Economics basics – Ha-Joon Chang

by | 14 Jul 2017 | Economics, Videos - Economics | 0 comments

“The economics profession is like the Catholic clergy” … unless “you knew Latin, you couldn’t read the bible. Today, unless you are good at maths and statistics, you cannot penetrate the economic literature.” (FT∅). THe video below begins to de-mystify economics.

See also other videos  or other posts  on Economy.

Speaker: Ha-Joon Chang.  Animator: Cognitive Media.  Producer: Abi Stephenson

This video-clip explains why everyone can and should understand basic economics.  It’s created by Ha-Joon Chang, a South Korean institutional economist specialising in development economics and currently at the University of Cambridge.  He reveals the mystifying language of derivatives and quantitative easing and explains how easily economic myths and assumptions become gospel.

Get the facts yourself and get involved in discussions about the fundamentals that underpin our day-to-day lives.

Transcript

A transcript of Economics basics – Ha-Joon Chang

Jay Kang3 years ago (edited)
I wrote my own transcript. There might be some typos or something (not being a native speaker).. but if anyone needs the transcript, here it is.
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I try my best to dispel this widespread perception that economics is too complicated for non-economists. Actually, it’s very strange. Because people have very strong opinions about everything, Iraq War, Gay Marriage, Dose God Exist?, you know, Global Warming. You all have very strong views on this things, despite not having a degree in theology, not having a degree in energy economics, not having a degree in international relations. But when it comes to economics, people say “Yeah, it’s for specialists…. I don’t know.”

But why? I mean, if you can have a very strong view on Iraq or Afghanistan without a degree in international relations, you should have a strong opinion government economic policies without a degree in economics. You know, I said that this is only because that economists have been fantastically successful in making people believe that it is actually a lot more difficult than what it really is. So they’ll tell you “Oh… I could explain it to you but then you wouldn’t understand!”.

95% of economics is common sense. Of course it may look difficult with the use of jargon and mathematics. And even the remaining 5% can be understood, at least in its essence if not in all technical details, if someone bothers to explain it to you in an accessible way. For example, ‘What is Economics?’, ‘[What is] Ethical foundations of economics?’, ‘Whether you can separate economics from politics?’ and ‘How different ways of conceptualising the economy affect the way we see the world?’, you know, for example, people think that today’s free market economics is the direct descendant of Adam Smith. But this is not true! For Adam Smith and other classical economists, the Society, the Economy was conceptualised as being made of classes, not individuals. And the whole theory evolved around how, the way this different classes with different material interests behaviors affect the way capital is accumulated, the economy grows, income is distributed, you know, and so on.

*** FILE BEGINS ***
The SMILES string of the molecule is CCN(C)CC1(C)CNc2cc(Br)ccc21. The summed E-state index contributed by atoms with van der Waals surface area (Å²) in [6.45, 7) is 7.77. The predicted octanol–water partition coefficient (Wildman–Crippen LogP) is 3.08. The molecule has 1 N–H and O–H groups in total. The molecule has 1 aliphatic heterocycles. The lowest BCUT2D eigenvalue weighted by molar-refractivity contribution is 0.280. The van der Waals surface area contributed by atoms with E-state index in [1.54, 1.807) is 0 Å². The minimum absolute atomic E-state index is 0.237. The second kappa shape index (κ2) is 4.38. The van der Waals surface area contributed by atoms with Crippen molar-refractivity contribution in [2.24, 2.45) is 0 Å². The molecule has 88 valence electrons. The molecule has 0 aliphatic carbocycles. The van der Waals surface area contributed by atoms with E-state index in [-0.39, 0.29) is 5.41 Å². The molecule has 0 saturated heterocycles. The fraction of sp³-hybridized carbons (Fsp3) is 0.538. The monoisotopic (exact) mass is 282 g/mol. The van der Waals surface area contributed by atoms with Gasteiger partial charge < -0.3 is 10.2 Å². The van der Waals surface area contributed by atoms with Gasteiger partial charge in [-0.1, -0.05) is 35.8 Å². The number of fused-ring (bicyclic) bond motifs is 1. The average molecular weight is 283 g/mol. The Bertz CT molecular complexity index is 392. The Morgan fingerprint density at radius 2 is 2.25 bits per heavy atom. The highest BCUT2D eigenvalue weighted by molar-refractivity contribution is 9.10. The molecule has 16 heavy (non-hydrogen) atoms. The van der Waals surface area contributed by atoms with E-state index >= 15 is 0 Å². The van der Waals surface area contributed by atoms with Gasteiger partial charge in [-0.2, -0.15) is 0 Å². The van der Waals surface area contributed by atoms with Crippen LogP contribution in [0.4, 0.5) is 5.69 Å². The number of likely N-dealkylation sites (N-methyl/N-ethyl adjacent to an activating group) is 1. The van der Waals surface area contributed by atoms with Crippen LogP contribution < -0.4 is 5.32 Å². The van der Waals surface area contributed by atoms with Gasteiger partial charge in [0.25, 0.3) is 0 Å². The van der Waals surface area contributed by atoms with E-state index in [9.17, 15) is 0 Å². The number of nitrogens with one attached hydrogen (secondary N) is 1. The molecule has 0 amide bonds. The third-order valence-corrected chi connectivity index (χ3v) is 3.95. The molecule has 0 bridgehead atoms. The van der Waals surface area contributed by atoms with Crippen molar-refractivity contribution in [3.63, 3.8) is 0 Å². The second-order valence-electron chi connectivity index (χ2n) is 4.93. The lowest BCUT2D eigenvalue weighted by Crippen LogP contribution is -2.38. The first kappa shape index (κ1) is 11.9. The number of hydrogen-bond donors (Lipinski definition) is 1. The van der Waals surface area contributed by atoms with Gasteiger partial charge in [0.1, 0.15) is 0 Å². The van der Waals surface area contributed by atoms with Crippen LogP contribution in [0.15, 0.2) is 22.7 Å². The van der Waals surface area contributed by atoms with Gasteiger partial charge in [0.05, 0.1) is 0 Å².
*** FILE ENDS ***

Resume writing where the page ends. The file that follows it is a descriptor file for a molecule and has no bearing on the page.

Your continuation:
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Today in free market economics, there is only individuals. And you don’t tell people there isn’t class. No, that’s an old Marxist concept. But if that’s the case, why do the marketing companies have all these class categories when they do marketing strategy? They’ll look at groups A, B, C, C1, C2… you know, target the advertising according to the type of people… Now many economists will tell you that economics is a science in which there is only one right theory. There are at least 9 different major schools of economics and in this several more if you count minor schools and split major ones in sub schools, each with its own unique strengths and weaknesses. And for free market economics alone, you have three different kinds – Classical economics, Neoclassical economics, Austrian economics. So actually there is no one right theory. And my contention is that we need all these diverse approach to economics, you know, to fully understand economics because they all make certain assumptions, they all have different political, ethical values, they have all sorts of theories how economy grows and so on.

And to make this point I give you the ‘Singapore Problem’ or what I call ‘Life is stranger than fiction’. If you read only the financial newspaper, like the Wall Street Journal or The Economist magazine, you’ll be only told that Singapore succeeded because of its free trade policy and its welcoming attitude towards foreign investors. This is partly true. I mean, they did have those things, but you’ll never be told that Singapore Government owns nearly 90% of all the land, 85% of Housing-it’s provided by government owned housing corporation, and staggering 22% of GDP is produced by state-owned enterprises. So in talking of Singapore I always tell my students, “Look, give me one economic theory, it doesn’t matter what it is, Neo-Classical, Marxist, Austrian, Schumpeterian… give me one economic theory that can explain Singapore.”

There isn’t! So you need to know these different theories to fully understand how a country like Singapore could succeed.